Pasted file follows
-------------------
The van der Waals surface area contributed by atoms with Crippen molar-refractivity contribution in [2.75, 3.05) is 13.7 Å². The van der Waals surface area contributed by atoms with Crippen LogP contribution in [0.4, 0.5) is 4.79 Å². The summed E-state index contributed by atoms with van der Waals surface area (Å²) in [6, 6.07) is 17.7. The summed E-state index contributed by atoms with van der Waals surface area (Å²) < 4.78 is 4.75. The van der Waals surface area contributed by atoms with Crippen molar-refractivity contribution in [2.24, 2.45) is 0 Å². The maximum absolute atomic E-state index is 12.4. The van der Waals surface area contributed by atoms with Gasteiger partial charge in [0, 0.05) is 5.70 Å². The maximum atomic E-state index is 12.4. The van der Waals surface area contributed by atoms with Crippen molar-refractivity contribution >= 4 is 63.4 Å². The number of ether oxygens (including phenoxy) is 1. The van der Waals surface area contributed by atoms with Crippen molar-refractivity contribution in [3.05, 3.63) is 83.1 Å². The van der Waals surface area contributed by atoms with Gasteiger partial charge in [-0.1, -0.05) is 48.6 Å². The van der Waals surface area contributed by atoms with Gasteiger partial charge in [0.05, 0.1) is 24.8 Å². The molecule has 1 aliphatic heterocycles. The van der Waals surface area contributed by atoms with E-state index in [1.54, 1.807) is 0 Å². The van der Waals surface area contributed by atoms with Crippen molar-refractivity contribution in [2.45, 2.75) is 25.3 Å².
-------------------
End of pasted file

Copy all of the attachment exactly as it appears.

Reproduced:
The van der Waals surface area contributed by atoms with Crippen molar-refractivity contribution in [2.75, 3.05) is 13.7 Å². The van der Waals surface area contributed by atoms with Crippen LogP contribution in [0.4, 0.5) is 4.79 Å². The summed E-state index contributed by atoms with van der Waals surface area (Å²) in [6, 6.07) is 17.7. The summed E-state index contributed by atoms with van der Waals surface area (Å²) < 4.78 is 4.75. The van der Waals surface area contributed by atoms with Crippen molar-refractivity contribution in [2.24, 2.45) is 0 Å². The maximum absolute atomic E-state index is 12.4. The van der Waals surface area contributed by atoms with Gasteiger partial charge in [0, 0.05) is 5.70 Å². The maximum atomic E-state index is 12.4. The van der Waals surface area contributed by atoms with Crippen molar-refractivity contribution >= 4 is 63.4 Å². The number of ether oxygens (including phenoxy) is 1. The van der Waals surface area contributed by atoms with Crippen molar-refractivity contribution in [3.05, 3.63) is 83.1 Å². The van der Waals surface area contributed by atoms with Gasteiger partial charge in [-0.1, -0.05) is 48.6 Å². The van der Waals surface area contributed by atoms with Gasteiger partial charge in [0.05, 0.1) is 24.8 Å². The molecule has 1 aliphatic heterocycles. The van der Waals surface area contributed by atoms with E-state index in [1.54, 1.807) is 0 Å². The van der Waals surface area contributed by atoms with Crippen molar-refractivity contribution in [2.45, 2.75) is 25.3 Å².